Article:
Gloucester Rugby Head Coach George Skivington has praised the attitude of his young side’s performance after a tough 59-24 loss away to Harlequins.
The hosts secured a bonus point within half an hour with tries from Luke Northmore, Mike Brown, Cadan Murley and Danny Care leaving the Cherry and Whites stunned.
However, they got a foothold in the game before half time with a try from scrum half Charlie Chapman before an incredible comeback to draw the scores level in the opening 15 minutes of the second half.
Tries from captain for the day Matt Garvey and another for Chapman created a fascinating contest before Quins showed their quality to pull away with five second half tries.
Veteran centre Matt Banahan was sent off late on after a high tackle on Tyrone Green to reduce Gloucester to 14 men for the third time in five weeks.
Despite the big score line, Skivington was happy with the fight shown by his side.
“It was going to be more about character than result today and I have no problem with the boy’s character, and I said that to them after the game. I thought if we did not give 100%, there would be an issue,” said Skivington
“Today we had 11 academy lads on the field, and I think we created enough opportunities to score tries but they learnt some valuable lessons. It is painful to swallow when you lose but I know how I am managing it through, and it is what it is.”
However, the Gloucester boss isn’t distracted by the nature in which his side conceded early on.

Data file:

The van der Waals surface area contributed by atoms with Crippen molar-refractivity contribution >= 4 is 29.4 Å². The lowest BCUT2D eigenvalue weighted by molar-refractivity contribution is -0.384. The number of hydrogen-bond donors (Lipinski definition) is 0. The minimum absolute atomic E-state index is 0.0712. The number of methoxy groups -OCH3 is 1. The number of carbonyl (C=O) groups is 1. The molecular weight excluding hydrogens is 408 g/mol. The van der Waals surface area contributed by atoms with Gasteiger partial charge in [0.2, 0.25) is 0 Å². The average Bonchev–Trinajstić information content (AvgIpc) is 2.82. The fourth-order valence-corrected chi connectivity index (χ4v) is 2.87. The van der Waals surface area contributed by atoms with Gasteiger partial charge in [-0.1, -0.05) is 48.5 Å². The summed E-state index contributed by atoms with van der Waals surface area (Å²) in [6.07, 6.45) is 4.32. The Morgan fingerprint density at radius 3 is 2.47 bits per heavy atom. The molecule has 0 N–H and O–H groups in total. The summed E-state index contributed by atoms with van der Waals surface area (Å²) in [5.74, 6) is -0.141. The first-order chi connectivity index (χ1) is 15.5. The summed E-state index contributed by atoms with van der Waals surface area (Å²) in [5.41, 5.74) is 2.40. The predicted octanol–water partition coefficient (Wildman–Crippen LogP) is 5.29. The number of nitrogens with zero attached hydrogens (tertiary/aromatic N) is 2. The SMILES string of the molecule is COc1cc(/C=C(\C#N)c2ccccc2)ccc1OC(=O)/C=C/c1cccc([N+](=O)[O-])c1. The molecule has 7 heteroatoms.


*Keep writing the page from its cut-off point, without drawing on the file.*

“That is what hurt us the most in the opening period as that was down to a couple of players shortening down our defence which was our own doing. Quins are a quality side, and we know they can finish tries from everywhere.”
Skivington continued: “That was the disappointing section of the game because when we look at ourselves defensively, we did not do what we set out to do. That is the bit that really cost us. The fight back in was brilliant when we got it to 24 all. The back end of the game there was a lot of experience learnt there but learnt the hard way.”
“If I thought there was an issue with anyone’s character I would scream and shout a little bit. I thought the boys worked unbelievably hard with the young lads coming on and the energy they brought. It was not necessarily accurate, but it was energetic. They are a tight unit; they are growing and have played rugby together as kids. That is their exposure and learning. There is no point getting down. I would’ve liked to Knick the bonus point and if we had scored at the end it would have been what they deserved but it wasn’t to be.”
Banahan’s red was another of the nature that we have seen so frequently throughout the recent rounds of the Premiership as referee’s look to clamp down on contact with the head. Skivington believes that at the end of the day referee Ian Tempest came out with the right decision according to the laws but feels that rugby is entering dangerous territory.
“I wouldn’t debate that it is a red card, but we do seem to get the wrong side of the decisions lately. You watch a game of rugby at the moment, and they could be sending everybody off. That is what it is, and I am not going to argue either way. If we stop every incident in a rugby game, there will be no one left on the pitch.” Skivington explained.
Gloucester face a tough period in the coming two weeks as they face domestic and European champions Exeter Chiefs before a Heineken Champions Cup last 16 game against Top 14 side La Rochelle.